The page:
I use both Microsoft and Apple products. My MP3 player of choice is an Apple iPod nano. Sometimes the Windows drivers seem to get messed up, and iTunes gives me a message that my iPod has not been recognised. I’ve tried Apple’s solution, which includes a fresh installation of iTunes. That doesn’t work for me
Walking back from dinner in London’s South Bank on Friday night, we stumbled across this installation by Alex Chinneck in the Hungerford Car Park. It is a Vauxhall Corsa, apparently suspended on a piece of tarmac that has been upended. Pick Yourself Up and Pull Yourself Together by Alex Chinneck. Hungerford Car Park, South Bank, London. Photos by Owen Barder, February 2015 The post Pull Yourself Together appeared first on Owen abroad.
Observant readers of this blog will notice that I’ve done a little spring cleaning around here. I tried to make the design feel more contemporary by making it simpler, and more readable, especially on a mobile phone or tablet. I’ve also tried to make the site load much faster. I’ve tried to make it easier to leave comments. And I want to do a better job of managing photos: to ensure that pictures have credits and text alternatives for people whose sight is impaired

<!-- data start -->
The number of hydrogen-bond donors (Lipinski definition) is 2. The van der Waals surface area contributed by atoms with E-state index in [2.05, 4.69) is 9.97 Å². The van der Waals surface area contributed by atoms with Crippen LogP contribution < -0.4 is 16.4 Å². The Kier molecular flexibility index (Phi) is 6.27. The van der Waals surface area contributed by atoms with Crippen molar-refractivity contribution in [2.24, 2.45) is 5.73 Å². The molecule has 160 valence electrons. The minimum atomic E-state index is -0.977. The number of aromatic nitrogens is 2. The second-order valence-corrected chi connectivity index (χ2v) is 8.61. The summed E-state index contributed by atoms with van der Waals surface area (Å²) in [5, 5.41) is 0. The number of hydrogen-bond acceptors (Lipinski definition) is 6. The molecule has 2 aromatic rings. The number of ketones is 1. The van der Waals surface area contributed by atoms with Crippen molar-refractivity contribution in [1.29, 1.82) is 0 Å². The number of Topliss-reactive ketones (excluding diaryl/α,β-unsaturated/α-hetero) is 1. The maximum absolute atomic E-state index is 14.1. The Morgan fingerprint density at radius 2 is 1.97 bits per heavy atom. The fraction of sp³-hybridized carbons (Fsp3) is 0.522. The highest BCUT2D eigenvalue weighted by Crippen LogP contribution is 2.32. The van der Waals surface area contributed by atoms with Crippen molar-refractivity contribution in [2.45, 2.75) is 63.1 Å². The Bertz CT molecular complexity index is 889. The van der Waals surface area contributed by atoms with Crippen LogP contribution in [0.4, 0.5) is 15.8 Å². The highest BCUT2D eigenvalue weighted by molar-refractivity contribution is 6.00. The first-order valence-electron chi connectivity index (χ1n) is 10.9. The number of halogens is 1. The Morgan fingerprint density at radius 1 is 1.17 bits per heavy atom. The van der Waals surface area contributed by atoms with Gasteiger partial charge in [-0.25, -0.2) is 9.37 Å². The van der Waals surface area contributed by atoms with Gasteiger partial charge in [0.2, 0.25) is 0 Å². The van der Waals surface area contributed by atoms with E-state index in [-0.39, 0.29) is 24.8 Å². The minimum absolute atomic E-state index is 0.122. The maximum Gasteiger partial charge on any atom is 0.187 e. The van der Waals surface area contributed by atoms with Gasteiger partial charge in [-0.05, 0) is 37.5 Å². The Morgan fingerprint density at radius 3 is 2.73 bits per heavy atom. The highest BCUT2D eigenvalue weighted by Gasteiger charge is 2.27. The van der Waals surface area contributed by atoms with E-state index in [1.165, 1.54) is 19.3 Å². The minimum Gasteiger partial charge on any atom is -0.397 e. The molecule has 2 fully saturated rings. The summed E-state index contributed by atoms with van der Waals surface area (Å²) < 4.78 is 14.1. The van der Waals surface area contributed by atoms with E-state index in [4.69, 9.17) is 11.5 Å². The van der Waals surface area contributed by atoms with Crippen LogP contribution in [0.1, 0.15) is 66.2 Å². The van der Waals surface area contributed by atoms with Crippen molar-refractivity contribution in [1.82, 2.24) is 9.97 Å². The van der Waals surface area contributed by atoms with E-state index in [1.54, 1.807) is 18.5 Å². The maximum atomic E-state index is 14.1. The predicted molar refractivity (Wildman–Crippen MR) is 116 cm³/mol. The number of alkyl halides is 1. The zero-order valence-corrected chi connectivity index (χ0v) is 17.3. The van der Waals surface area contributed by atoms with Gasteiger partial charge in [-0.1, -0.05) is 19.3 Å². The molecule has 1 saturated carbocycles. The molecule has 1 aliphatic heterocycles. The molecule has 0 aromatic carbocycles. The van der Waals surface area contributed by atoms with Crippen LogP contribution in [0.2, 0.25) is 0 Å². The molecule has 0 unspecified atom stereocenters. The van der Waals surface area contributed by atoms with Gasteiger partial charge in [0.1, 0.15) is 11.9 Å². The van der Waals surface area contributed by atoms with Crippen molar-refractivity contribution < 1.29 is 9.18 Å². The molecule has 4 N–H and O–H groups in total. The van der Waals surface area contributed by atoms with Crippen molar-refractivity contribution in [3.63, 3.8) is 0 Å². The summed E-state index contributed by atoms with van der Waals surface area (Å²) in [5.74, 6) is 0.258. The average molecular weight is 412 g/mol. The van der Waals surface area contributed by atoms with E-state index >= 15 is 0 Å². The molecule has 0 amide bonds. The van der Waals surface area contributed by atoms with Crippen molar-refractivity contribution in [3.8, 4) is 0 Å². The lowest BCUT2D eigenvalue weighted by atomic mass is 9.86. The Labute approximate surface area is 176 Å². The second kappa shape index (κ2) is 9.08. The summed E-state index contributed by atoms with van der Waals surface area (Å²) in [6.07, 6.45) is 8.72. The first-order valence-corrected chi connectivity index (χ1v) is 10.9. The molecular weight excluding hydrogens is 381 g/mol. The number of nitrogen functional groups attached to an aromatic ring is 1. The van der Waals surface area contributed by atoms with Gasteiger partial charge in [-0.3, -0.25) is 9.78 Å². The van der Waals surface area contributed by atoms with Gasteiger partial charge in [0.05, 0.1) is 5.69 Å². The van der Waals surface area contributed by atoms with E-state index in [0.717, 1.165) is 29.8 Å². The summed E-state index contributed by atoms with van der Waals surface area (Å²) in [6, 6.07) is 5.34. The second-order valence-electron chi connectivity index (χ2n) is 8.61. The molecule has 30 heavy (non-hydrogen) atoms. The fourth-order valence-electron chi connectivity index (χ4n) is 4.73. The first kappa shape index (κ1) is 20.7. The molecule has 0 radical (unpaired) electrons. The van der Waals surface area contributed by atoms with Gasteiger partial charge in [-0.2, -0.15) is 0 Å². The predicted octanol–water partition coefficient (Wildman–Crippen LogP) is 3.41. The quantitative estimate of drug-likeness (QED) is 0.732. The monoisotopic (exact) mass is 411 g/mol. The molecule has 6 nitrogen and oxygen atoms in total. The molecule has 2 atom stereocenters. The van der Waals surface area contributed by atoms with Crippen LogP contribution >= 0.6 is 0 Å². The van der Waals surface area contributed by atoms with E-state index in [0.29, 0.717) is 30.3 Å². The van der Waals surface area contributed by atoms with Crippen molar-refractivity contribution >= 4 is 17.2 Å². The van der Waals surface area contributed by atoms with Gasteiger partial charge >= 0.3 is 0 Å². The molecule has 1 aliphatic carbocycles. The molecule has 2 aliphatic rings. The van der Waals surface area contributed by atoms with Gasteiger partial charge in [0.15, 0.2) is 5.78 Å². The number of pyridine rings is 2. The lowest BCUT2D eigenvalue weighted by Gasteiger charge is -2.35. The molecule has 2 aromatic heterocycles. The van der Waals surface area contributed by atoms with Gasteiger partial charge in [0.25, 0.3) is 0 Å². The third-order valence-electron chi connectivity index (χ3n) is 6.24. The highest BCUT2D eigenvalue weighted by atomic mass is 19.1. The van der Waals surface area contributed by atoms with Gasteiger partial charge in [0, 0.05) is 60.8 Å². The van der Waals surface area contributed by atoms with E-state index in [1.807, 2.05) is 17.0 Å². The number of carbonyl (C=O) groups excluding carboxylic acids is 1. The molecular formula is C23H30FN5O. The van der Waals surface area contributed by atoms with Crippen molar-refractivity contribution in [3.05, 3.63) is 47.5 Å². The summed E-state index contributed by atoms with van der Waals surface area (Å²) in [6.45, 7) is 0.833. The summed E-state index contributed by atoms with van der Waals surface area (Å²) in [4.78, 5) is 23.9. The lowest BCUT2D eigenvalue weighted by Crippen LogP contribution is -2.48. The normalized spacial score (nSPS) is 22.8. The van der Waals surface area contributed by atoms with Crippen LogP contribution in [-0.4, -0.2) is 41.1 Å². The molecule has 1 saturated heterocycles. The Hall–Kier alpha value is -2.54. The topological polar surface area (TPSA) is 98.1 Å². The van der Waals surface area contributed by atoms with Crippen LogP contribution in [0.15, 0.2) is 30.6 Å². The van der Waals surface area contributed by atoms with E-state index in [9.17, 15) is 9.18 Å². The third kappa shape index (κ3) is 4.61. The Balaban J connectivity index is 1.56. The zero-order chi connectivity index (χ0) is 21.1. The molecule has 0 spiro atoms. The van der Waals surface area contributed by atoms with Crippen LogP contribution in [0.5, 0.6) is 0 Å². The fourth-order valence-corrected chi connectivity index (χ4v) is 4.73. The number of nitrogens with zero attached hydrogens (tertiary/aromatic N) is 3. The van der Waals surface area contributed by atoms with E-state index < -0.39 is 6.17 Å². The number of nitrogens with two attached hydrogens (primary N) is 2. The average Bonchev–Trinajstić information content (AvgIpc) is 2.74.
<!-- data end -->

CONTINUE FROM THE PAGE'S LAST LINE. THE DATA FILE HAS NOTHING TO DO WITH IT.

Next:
I was told recently by a senior DFID official that my greatest contribution to DFID so far has been my system for managing email overload, which apparently has been widely adopted. (I’d like to think he was joking, but I fear not.) If you missed my 2012 previous post about managing email, here is a summary. Without wanting to sound smug, I normally have zero inbox. I achieve this by triaging my inbox several times a day into three categories: (a) I deal immediately with anything that can be answered in a few minutes; (b) things that will take longer, I defer to the day on which I plan to do it; and (c) I file the things that need no further action. Then I leave my (empty) inbox and look at my Today folder, which contains the things that I have previously tagged to deal with today